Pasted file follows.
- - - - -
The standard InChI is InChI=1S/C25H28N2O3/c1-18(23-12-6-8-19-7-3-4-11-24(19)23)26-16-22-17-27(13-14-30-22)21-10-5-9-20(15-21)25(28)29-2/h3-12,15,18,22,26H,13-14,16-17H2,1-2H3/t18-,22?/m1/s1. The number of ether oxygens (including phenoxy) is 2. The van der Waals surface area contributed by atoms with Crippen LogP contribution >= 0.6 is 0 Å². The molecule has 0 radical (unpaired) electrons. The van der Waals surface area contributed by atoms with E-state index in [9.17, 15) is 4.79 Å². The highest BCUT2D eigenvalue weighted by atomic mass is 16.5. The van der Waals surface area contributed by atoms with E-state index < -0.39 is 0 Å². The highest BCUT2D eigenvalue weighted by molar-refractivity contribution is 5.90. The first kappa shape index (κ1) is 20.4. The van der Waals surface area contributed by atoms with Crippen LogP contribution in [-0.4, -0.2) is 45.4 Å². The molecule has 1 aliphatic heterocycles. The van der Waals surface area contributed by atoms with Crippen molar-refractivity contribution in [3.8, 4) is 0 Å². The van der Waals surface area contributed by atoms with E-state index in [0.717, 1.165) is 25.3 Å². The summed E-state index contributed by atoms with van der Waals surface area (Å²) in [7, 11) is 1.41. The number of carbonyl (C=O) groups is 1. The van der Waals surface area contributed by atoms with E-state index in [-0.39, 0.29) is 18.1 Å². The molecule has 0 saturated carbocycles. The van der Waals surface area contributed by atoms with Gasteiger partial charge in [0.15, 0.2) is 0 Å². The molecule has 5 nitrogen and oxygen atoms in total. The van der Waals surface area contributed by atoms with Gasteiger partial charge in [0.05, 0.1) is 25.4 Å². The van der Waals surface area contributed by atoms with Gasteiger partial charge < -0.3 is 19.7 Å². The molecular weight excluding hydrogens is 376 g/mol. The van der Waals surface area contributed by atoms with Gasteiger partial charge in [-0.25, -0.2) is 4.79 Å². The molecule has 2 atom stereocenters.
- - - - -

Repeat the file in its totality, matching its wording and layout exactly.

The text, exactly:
The standard InChI is InChI=1S/C25H28N2O3/c1-18(23-12-6-8-19-7-3-4-11-24(19)23)26-16-22-17-27(13-14-30-22)21-10-5-9-20(15-21)25(28)29-2/h3-12,15,18,22,26H,13-14,16-17H2,1-2H3/t18-,22?/m1/s1. The number of ether oxygens (including phenoxy) is 2. The van der Waals surface area contributed by atoms with Crippen LogP contribution >= 0.6 is 0 Å². The molecule has 0 radical (unpaired) electrons. The van der Waals surface area contributed by atoms with E-state index in [9.17, 15) is 4.79 Å². The highest BCUT2D eigenvalue weighted by atomic mass is 16.5. The van der Waals surface area contributed by atoms with E-state index < -0.39 is 0 Å². The highest BCUT2D eigenvalue weighted by molar-refractivity contribution is 5.90. The first kappa shape index (κ1) is 20.4. The van der Waals surface area contributed by atoms with Crippen LogP contribution in [-0.4, -0.2) is 45.4 Å². The molecule has 1 aliphatic heterocycles. The van der Waals surface area contributed by atoms with Crippen molar-refractivity contribution in [3.8, 4) is 0 Å². The van der Waals surface area contributed by atoms with E-state index in [0.717, 1.165) is 25.3 Å². The summed E-state index contributed by atoms with van der Waals surface area (Å²) in [7, 11) is 1.41. The number of carbonyl (C=O) groups is 1. The van der Waals surface area contributed by atoms with E-state index in [-0.39, 0.29) is 18.1 Å². The molecule has 0 saturated carbocycles. The van der Waals surface area contributed by atoms with Gasteiger partial charge in [0.15, 0.2) is 0 Å². The molecule has 5 nitrogen and oxygen atoms in total. The van der Waals surface area contributed by atoms with Gasteiger partial charge in [0.05, 0.1) is 25.4 Å². The van der Waals surface area contributed by atoms with Gasteiger partial charge < -0.3 is 19.7 Å². The molecular weight excluding hydrogens is 376 g/mol. The van der Waals surface area contributed by atoms with Gasteiger partial charge in [-0.25, -0.2) is 4.79 Å². The molecule has 2 atom stereocenters.